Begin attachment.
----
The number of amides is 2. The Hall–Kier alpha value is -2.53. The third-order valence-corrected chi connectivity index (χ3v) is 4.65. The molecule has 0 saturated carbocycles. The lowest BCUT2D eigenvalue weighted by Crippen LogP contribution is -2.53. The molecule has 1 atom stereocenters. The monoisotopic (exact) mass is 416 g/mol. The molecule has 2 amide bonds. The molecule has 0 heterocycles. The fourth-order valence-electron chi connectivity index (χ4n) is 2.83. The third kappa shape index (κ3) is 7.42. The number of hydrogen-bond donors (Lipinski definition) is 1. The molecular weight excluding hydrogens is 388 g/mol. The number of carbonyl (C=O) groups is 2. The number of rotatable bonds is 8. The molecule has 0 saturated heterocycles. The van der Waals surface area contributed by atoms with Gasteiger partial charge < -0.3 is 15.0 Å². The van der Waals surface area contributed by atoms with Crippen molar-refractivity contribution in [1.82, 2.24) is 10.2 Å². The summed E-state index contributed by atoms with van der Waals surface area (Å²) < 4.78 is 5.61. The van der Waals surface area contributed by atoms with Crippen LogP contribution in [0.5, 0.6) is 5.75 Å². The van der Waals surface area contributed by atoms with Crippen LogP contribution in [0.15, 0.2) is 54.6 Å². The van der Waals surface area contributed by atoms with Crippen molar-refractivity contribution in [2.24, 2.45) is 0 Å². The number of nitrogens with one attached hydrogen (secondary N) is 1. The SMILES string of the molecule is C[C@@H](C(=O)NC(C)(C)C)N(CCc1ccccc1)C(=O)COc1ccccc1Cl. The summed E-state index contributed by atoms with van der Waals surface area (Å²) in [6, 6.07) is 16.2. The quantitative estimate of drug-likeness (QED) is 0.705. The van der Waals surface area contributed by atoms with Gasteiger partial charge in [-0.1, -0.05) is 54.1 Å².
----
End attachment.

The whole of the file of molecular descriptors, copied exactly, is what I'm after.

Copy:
The number of amides is 2. The Hall–Kier alpha value is -2.53. The third-order valence-corrected chi connectivity index (χ3v) is 4.65. The molecule has 0 saturated carbocycles. The lowest BCUT2D eigenvalue weighted by Crippen LogP contribution is -2.53. The molecule has 1 atom stereocenters. The monoisotopic (exact) mass is 416 g/mol. The molecule has 2 amide bonds. The molecule has 0 heterocycles. The fourth-order valence-electron chi connectivity index (χ4n) is 2.83. The third kappa shape index (κ3) is 7.42. The number of hydrogen-bond donors (Lipinski definition) is 1. The molecular weight excluding hydrogens is 388 g/mol. The number of carbonyl (C=O) groups is 2. The number of rotatable bonds is 8. The molecule has 0 saturated heterocycles. The van der Waals surface area contributed by atoms with Gasteiger partial charge < -0.3 is 15.0 Å². The van der Waals surface area contributed by atoms with Crippen molar-refractivity contribution in [1.82, 2.24) is 10.2 Å². The summed E-state index contributed by atoms with van der Waals surface area (Å²) < 4.78 is 5.61. The van der Waals surface area contributed by atoms with Crippen LogP contribution in [0.5, 0.6) is 5.75 Å². The van der Waals surface area contributed by atoms with Crippen LogP contribution in [0.15, 0.2) is 54.6 Å². The van der Waals surface area contributed by atoms with Crippen molar-refractivity contribution in [2.24, 2.45) is 0 Å². The number of nitrogens with one attached hydrogen (secondary N) is 1. The SMILES string of the molecule is C[C@@H](C(=O)NC(C)(C)C)N(CCc1ccccc1)C(=O)COc1ccccc1Cl. The summed E-state index contributed by atoms with van der Waals surface area (Å²) in [6, 6.07) is 16.2. The quantitative estimate of drug-likeness (QED) is 0.705. The van der Waals surface area contributed by atoms with Gasteiger partial charge in [-0.1, -0.05) is 54.1 Å².